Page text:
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The FBI Was Still Collecting Evidence Yesterday that Might Explain Brian Sicknick’s Death

I want to make some observations about timing that may help to explain why the government wasn’t prepared to charge Julian Khater and George Tanios in Brian Sicknick’s death, if indeed they ever will be able to, when they arrested the men yesterday.

The investigation really seems to have come together in recent weeks and the FBI seems to have spent much of the last ten days investigating Tanios, who brought the substance Khater allegedly sprayed at Sicknick to the Capitol.

The arrest affidavit suggests it would have been difficult to have IDed Khater (much less establish probable cause) without the footage from MPD Officer Chapman’s body camera.

On the video, KHATER continues to talk animatedly with TANIOS. At approximately 2:20 p.m., KHATER walks through the crowd to within a few steps of the bike rack barrier. KHATER is standing directly across from a line of law enforcement officers to include U.S. Capitol Police (“USCP”) Officers B. Sicknick and C. Edwards, and Metropolitan Police Department (“MPD”) Officer D. Chapman, who was equipped with a functioning body worn camera (“BWC”) device.

Officer Chapman’s BWC shows that at 2:23 p.m., the rioters begin pulling on a bike rack to Chapman’s left, using ropes and their hands to pull the rack away. Seconds later, KHATER is observed with his right arm up high in the air, appearing to be holding a canister in his right hand and aiming it in the officers’ direction while moving his right arm from side to side. Officer Chapman’s BWC confirms that KHATER was standing only five to eight feet away from the officers.

That’s some of the video that has taken longest to exploit (or longest for the FBI to be willing to share publicly), not least because there wasn’t a publicly curated set like the Parler videos released by ProPublica that allowed open source investigation.

Chapman’s BWC video would permit the FBI to ID Khater (the guy who actually used the spray). Still, he’s got a fairly late FBI Be On the Lookout number: 190, meaning it took some time for the FBI to isolate a still to release.

Once the FBI IDed Khater, though, they would have seen that he was clearly working in tandem with Tanios (which is effectively what the arrest affidavit says). Not only was Khater working with him, but Tanios was the guy carrying the bear spray, and so is more likely to be the guy who’d have another can of the substance in his backpack at home or receipts to identify precisely what was used.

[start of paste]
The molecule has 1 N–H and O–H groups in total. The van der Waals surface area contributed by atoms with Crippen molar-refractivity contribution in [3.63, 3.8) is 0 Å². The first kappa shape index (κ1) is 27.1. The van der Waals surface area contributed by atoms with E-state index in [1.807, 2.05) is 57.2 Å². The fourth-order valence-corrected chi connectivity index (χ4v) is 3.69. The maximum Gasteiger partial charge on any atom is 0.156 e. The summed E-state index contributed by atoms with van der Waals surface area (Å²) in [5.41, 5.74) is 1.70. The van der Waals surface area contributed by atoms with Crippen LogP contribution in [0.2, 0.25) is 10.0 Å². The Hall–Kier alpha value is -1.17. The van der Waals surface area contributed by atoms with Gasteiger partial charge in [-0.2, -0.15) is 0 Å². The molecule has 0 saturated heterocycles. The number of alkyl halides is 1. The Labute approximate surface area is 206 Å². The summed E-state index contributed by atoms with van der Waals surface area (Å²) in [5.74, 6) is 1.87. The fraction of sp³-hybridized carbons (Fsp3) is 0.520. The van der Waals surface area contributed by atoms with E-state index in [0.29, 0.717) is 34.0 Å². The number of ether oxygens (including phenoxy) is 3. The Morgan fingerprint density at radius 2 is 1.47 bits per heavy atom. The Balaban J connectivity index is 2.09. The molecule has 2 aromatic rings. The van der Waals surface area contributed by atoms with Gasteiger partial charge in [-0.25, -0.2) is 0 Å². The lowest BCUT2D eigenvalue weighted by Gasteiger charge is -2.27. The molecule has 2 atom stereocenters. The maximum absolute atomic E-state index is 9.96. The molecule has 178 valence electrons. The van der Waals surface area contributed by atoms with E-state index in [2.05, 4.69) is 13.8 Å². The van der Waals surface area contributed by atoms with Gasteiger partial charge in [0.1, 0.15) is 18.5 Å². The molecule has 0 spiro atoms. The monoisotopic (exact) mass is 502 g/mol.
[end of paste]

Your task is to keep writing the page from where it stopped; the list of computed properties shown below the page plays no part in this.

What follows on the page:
The FBI tweeted out Tanios’ BOLO on March 4 (they released it with the pictures of two other guys; I’m not sure what to make of that).

The arrest warrant for the two men was approved on March 6, which would be quick work if they really were working off a BOLO released March 4 (though they likely got a warrant as soon as they obtained probable cause in case they had to arrest the men quickly).

That said, the arrest warrant wasn’t executed until March 14. That’s not that surprising–the FBI would have wanted to get this arrest right, coordinating teams so that both men would be arrested at the same time. This warrant for Tanios’ house, business, car, and devices, shows that the FBI was physically surveilling Tanios from March 5 through March 8 to identify his movements, his home, his business, and his car.

As late as March 14, the day FBI obtained the warrant, they were still waiting to receive returns from a warrant served on AT&T for Tanios’ phone records. Interestingly, Tanios called Khater at 2:42PM on January 6, less than twenty minutes after Khater allegedly sprayed Sicknick and others (another cop sprayed Khater, so he may have been recovering from pepper spray himself, but Tanios didn’t stick around to help Khater — they were separated by then).

Still, the FBI has been working all of these January 6 cases on an arrest first, further investigate later basis, partly because of the timing of the attack, and partly because FBI had done so little investigation into almost all the subjects of investigation. As Chris Wray said in testimony recently, the arrest of these subjects (sometimes just for trespass crimes) is often just the beginning of the investigation into them. With virtually all the defendants, the FBI is getting enough to arrest them, then doing the kind of investigation that normally precedes in an arrest, such as subpoenaing social media, to say nothing of searching the smart phones where subjects store much of the evidence about intent.

All of which is to say that the FBI likely only obtained evidence that would be needed to charge Khater and Tanios in Sicknick’s death yesterday — including, possibly, identifying what substance Khater allegedly sprayed at Sicknick — and that will take some weeks to fully exploit.

So it’s too soon to know whether the FBI will be able to tie that bear spray to Sicknick’s death.